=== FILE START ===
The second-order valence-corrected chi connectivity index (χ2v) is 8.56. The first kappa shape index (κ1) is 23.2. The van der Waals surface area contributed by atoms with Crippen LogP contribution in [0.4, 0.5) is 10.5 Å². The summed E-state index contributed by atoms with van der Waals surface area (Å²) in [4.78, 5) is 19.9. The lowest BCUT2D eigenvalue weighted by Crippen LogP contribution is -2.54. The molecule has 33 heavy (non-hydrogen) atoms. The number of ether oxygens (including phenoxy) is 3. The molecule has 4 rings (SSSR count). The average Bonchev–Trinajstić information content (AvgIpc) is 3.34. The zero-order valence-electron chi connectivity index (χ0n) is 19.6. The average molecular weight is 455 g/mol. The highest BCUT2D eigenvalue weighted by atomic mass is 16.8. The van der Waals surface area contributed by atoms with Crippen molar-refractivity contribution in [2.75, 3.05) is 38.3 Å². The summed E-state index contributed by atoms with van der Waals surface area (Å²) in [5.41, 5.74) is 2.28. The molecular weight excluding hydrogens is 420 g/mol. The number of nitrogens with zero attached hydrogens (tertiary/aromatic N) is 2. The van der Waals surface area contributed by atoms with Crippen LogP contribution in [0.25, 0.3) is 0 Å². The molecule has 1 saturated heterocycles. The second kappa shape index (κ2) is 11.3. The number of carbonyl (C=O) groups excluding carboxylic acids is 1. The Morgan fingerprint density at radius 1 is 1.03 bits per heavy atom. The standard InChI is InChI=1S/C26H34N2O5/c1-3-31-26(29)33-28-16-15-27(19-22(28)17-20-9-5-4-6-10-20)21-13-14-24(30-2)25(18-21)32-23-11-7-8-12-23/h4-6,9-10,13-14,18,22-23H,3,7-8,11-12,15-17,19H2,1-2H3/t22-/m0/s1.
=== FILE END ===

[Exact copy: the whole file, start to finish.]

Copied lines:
The second-order valence-corrected chi connectivity index (χ2v) is 8.56. The first kappa shape index (κ1) is 23.2. The van der Waals surface area contributed by atoms with Crippen LogP contribution in [0.4, 0.5) is 10.5 Å². The summed E-state index contributed by atoms with van der Waals surface area (Å²) in [4.78, 5) is 19.9. The lowest BCUT2D eigenvalue weighted by Crippen LogP contribution is -2.54. The molecule has 33 heavy (non-hydrogen) atoms. The number of ether oxygens (including phenoxy) is 3. The molecule has 4 rings (SSSR count). The average Bonchev–Trinajstić information content (AvgIpc) is 3.34. The zero-order valence-electron chi connectivity index (χ0n) is 19.6. The average molecular weight is 455 g/mol. The highest BCUT2D eigenvalue weighted by atomic mass is 16.8. The van der Waals surface area contributed by atoms with Crippen molar-refractivity contribution in [2.75, 3.05) is 38.3 Å². The summed E-state index contributed by atoms with van der Waals surface area (Å²) in [5.41, 5.74) is 2.28. The molecular weight excluding hydrogens is 420 g/mol. The number of nitrogens with zero attached hydrogens (tertiary/aromatic N) is 2. The van der Waals surface area contributed by atoms with Crippen LogP contribution in [0.25, 0.3) is 0 Å². The molecule has 1 saturated heterocycles. The second kappa shape index (κ2) is 11.3. The number of carbonyl (C=O) groups excluding carboxylic acids is 1. The Morgan fingerprint density at radius 1 is 1.03 bits per heavy atom. The standard InChI is InChI=1S/C26H34N2O5/c1-3-31-26(29)33-28-16-15-27(19-22(28)17-20-9-5-4-6-10-20)21-13-14-24(30-2)25(18-21)32-23-11-7-8-12-23/h4-6,9-10,13-14,18,22-23H,3,7-8,11-12,15-17,19H2,1-2H3/t22-/m0/s1.